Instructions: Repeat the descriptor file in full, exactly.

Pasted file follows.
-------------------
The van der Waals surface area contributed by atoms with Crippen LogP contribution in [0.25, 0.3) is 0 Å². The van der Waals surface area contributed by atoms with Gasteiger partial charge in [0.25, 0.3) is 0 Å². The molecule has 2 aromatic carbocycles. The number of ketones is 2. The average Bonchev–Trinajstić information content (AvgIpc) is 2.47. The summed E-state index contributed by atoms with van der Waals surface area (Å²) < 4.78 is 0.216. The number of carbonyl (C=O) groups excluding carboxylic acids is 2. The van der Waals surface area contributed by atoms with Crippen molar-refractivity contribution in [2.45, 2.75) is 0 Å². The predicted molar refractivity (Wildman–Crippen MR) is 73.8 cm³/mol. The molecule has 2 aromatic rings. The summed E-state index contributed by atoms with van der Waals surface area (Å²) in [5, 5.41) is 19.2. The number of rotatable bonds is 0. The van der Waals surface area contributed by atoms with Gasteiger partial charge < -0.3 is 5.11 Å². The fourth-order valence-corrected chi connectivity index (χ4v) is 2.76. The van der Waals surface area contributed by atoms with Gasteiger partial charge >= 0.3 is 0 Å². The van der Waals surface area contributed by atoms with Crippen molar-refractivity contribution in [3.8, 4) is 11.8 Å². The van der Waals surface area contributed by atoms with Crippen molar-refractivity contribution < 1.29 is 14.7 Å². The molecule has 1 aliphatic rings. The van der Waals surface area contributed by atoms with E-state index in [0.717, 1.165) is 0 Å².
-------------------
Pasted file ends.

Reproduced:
The van der Waals surface area contributed by atoms with Crippen LogP contribution in [0.25, 0.3) is 0 Å². The van der Waals surface area contributed by atoms with Gasteiger partial charge in [0.25, 0.3) is 0 Å². The molecule has 2 aromatic carbocycles. The number of ketones is 2. The average Bonchev–Trinajstić information content (AvgIpc) is 2.47. The summed E-state index contributed by atoms with van der Waals surface area (Å²) < 4.78 is 0.216. The number of carbonyl (C=O) groups excluding carboxylic acids is 2. The van der Waals surface area contributed by atoms with Crippen molar-refractivity contribution in [2.45, 2.75) is 0 Å². The predicted molar refractivity (Wildman–Crippen MR) is 73.8 cm³/mol. The molecule has 2 aromatic rings. The summed E-state index contributed by atoms with van der Waals surface area (Å²) in [5, 5.41) is 19.2. The number of rotatable bonds is 0. The van der Waals surface area contributed by atoms with Gasteiger partial charge < -0.3 is 5.11 Å². The fourth-order valence-corrected chi connectivity index (χ4v) is 2.76. The van der Waals surface area contributed by atoms with Gasteiger partial charge >= 0.3 is 0 Å². The van der Waals surface area contributed by atoms with Crippen molar-refractivity contribution in [3.8, 4) is 11.8 Å². The van der Waals surface area contributed by atoms with Crippen molar-refractivity contribution < 1.29 is 14.7 Å². The molecule has 1 aliphatic rings. The van der Waals surface area contributed by atoms with E-state index in [0.717, 1.165) is 0 Å².